Geographical Boundaries

Western Europe is bordered by the Atlantic Ocean to the west, the North Sea to the northwest, and the Mediterranean Sea to the south. The Pyrenees Mountains form a natural boundary with the Iberian Peninsula, while the Alps demarcate much of the region’s southeastern edge. The Rhine River, flowing through Germany and the Netherlands, is a significant geographical feature.

Read more: Where Are the Baltics? Everything You Need to Know.

Political Landscape

Politically, Western Europe is known for its stable democracies and significant roles in international organisations like the EU, NATO, and the UN. Countries such as Germany and France are key players in shaping European policies and global diplomacy.

The Pyrenees mark the boundary of Western Europe. Photo credit:

Where is Western Europe, exactly?

Geographically, Western Europe can be defined by its distinct boundaries, natural features, and relative location within the broader continent of Europe. This region, while sometimes subject to varying interpretations, generally includes countries west of Central Europe, north of Southern Europe and south of Northern Europe.

Here’s an in-depth look at Western Europe’s boundaries from a geographical perspective:

  • Atlantic Ocean: This natural boundary defines the western edge of Europe, where countries like France, Spain, and Portugal have extensive Atlantic coastlines.
  • North Sea: The North Sea separates the British Isles from the mainland of Western Europe, touching the coasts of the UK, Belgium, the Netherlands, Germany, and Denmark.
  • English Channel: This body of water separates Southern England from northern France and serves as an important maritime route.
  • Rhine River and the Alps: These natural features often serve as geographical delineations between Western and Central Europe. The Rhine River runs from the Swiss Alps, through Germany, and into the North Sea. The Alps form a significant mountain range that separates Austria, Switzerland, and parts of France from Central and Southern Europe.
  • Pyrenees Mountains: This range forms a natural boundary between France and Spain.
  • Mediterranean Sea: This sea borders the southern coastlines of France, Monaco, and Spain, providing a clear southern limit to Western Europe
The River Rhine is a significant geographical feature running through Western Europe. Photo credit:

Read more: How Many Countries in Eastern Europe? Everything You Need to Know.

Where does Northern Europe begin?

Northern Europe is generally defined as the region that lies to the north of the rest of Europe, encompassing the Nordic countries, parts of the British Isles, and the Baltic states. The exact boundaries can vary based on different contexts (geographical, cultural, or political), but a broad understanding includes the following elements:

  • British Isles: This includes Scotland and Northern Ireland (part of the United Kingdom) and the Republic of Ireland. Some definitions might include all of the UK and Ireland as part of Northern Europe due to their cultural and historical ties with the Nordic countries.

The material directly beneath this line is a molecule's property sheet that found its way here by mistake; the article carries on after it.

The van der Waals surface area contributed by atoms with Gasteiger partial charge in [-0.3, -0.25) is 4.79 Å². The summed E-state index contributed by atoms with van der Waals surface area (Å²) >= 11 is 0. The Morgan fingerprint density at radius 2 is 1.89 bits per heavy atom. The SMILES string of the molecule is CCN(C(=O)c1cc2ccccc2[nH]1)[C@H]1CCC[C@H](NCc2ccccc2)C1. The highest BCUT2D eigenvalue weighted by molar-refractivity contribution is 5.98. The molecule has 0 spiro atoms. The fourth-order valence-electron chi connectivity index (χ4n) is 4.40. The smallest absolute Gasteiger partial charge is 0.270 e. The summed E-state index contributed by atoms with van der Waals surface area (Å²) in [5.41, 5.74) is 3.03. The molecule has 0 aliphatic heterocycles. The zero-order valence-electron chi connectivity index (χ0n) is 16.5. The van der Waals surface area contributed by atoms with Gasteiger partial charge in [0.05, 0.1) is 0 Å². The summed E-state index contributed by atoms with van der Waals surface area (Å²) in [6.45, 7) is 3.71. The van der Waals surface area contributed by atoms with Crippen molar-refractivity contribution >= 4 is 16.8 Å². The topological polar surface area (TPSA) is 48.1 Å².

• Scandinavian Peninsula: This includes Norway and Sweden, which are considered core parts of Northern Europe.
  • Finland: Often included due to its geographical proximity to Sweden and Norway, and cultural connections with the Nordic region.
  • Baltic States: Estonia, Latvia, and Lithuania are commonly considered part of Northern Europe due to their location on the eastern shores of the Baltic Sea.
My home country, the United Kingdom, is northern rather than western European.

Read more: How Many Countries in Northern Europe? Everything You Need to Know.

Where does Southern Europe begin?

Southern Europe begins south of the Alps and the Pyrenees, extending to the Mediterranean Sea, encompassing the Iberian, Italian, and Balkan Peninsulas. It includes the following countries:

  • Spain and Portugal on the Iberian Peninsula.
  • Italy, including Sicily and Sardinia, on the Italian Peninsula.
  • Greece and Malta in the eastern Mediterranean.
  • Balkan Peninsula countries such as Albania, Bosnia and Herzegovina, Croatia, Montenegro, North Macedonia, Serbia, and sometimes Slovenia.
  • Mediterranean islands like Cyprus.
The Top Things To Do In Northern Cyprus
Countries like Cyprus are better placed in Southern Europe.

Read more: How Many Countries in Southern Europe? Everything You Need to Know.

Where does Central Europe begin?

Central Europe is a region that lies between Western and Eastern Europe, characterised by a mix of cultural influences and historical ties to both regions. The exact boundaries can vary, but generally, Central Europe includes the following countries and key geographical markers:

  • Germany: Often considered the western edge of Central Europe, sharing borders with France, Belgium, and the Netherlands.
  • Baltic Sea and Northern Plains: Including northern parts of Poland and Germany, which blend into Northern Europe.